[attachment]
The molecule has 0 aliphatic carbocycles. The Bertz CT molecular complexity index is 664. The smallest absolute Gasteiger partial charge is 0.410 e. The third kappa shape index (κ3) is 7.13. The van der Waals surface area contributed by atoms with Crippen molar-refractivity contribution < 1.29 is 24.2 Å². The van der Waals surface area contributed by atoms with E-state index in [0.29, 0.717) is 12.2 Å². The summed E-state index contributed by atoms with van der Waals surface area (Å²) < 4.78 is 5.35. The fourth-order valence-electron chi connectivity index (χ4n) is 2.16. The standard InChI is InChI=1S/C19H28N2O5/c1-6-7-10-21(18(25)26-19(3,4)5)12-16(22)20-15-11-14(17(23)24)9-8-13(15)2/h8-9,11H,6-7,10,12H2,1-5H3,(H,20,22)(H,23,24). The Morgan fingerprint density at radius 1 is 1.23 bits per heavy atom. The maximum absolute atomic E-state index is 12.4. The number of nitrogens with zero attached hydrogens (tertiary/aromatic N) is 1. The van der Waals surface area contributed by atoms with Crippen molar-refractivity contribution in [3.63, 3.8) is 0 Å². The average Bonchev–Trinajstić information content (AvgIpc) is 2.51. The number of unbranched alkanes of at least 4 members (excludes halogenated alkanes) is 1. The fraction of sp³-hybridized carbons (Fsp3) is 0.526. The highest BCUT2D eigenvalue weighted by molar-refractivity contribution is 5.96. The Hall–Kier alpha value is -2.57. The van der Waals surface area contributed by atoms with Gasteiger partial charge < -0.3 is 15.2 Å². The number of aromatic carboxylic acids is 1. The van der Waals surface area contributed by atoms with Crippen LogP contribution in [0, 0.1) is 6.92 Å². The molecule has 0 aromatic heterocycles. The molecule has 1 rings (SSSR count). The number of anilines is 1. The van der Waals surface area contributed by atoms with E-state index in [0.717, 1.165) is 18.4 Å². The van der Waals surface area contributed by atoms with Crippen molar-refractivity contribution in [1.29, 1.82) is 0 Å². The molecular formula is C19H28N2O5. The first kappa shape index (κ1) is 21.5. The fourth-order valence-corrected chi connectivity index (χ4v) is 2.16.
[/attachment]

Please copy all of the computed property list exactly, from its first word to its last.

The molecule has 0 aliphatic carbocycles. The Bertz CT molecular complexity index is 664. The smallest absolute Gasteiger partial charge is 0.410 e. The third kappa shape index (κ3) is 7.13. The van der Waals surface area contributed by atoms with Crippen molar-refractivity contribution < 1.29 is 24.2 Å². The van der Waals surface area contributed by atoms with E-state index in [0.29, 0.717) is 12.2 Å². The summed E-state index contributed by atoms with van der Waals surface area (Å²) < 4.78 is 5.35. The fourth-order valence-electron chi connectivity index (χ4n) is 2.16. The standard InChI is InChI=1S/C19H28N2O5/c1-6-7-10-21(18(25)26-19(3,4)5)12-16(22)20-15-11-14(17(23)24)9-8-13(15)2/h8-9,11H,6-7,10,12H2,1-5H3,(H,20,22)(H,23,24). The Morgan fingerprint density at radius 1 is 1.23 bits per heavy atom. The maximum absolute atomic E-state index is 12.4. The number of nitrogens with zero attached hydrogens (tertiary/aromatic N) is 1. The van der Waals surface area contributed by atoms with Crippen molar-refractivity contribution in [3.63, 3.8) is 0 Å². The average Bonchev–Trinajstić information content (AvgIpc) is 2.51. The number of unbranched alkanes of at least 4 members (excludes halogenated alkanes) is 1. The fraction of sp³-hybridized carbons (Fsp3) is 0.526. The highest BCUT2D eigenvalue weighted by molar-refractivity contribution is 5.96. The Hall–Kier alpha value is -2.57. The van der Waals surface area contributed by atoms with Gasteiger partial charge < -0.3 is 15.2 Å². The number of aromatic carboxylic acids is 1. The van der Waals surface area contributed by atoms with Crippen LogP contribution in [0, 0.1) is 6.92 Å². The molecule has 0 aromatic heterocycles. The molecule has 1 rings (SSSR count). The number of anilines is 1. The van der Waals surface area contributed by atoms with E-state index in [0.717, 1.165) is 18.4 Å². The van der Waals surface area contributed by atoms with Crippen molar-refractivity contribution in [1.29, 1.82) is 0 Å². The molecular formula is C19H28N2O5. The first kappa shape index (κ1) is 21.5. The fourth-order valence-corrected chi connectivity index (χ4v) is 2.16.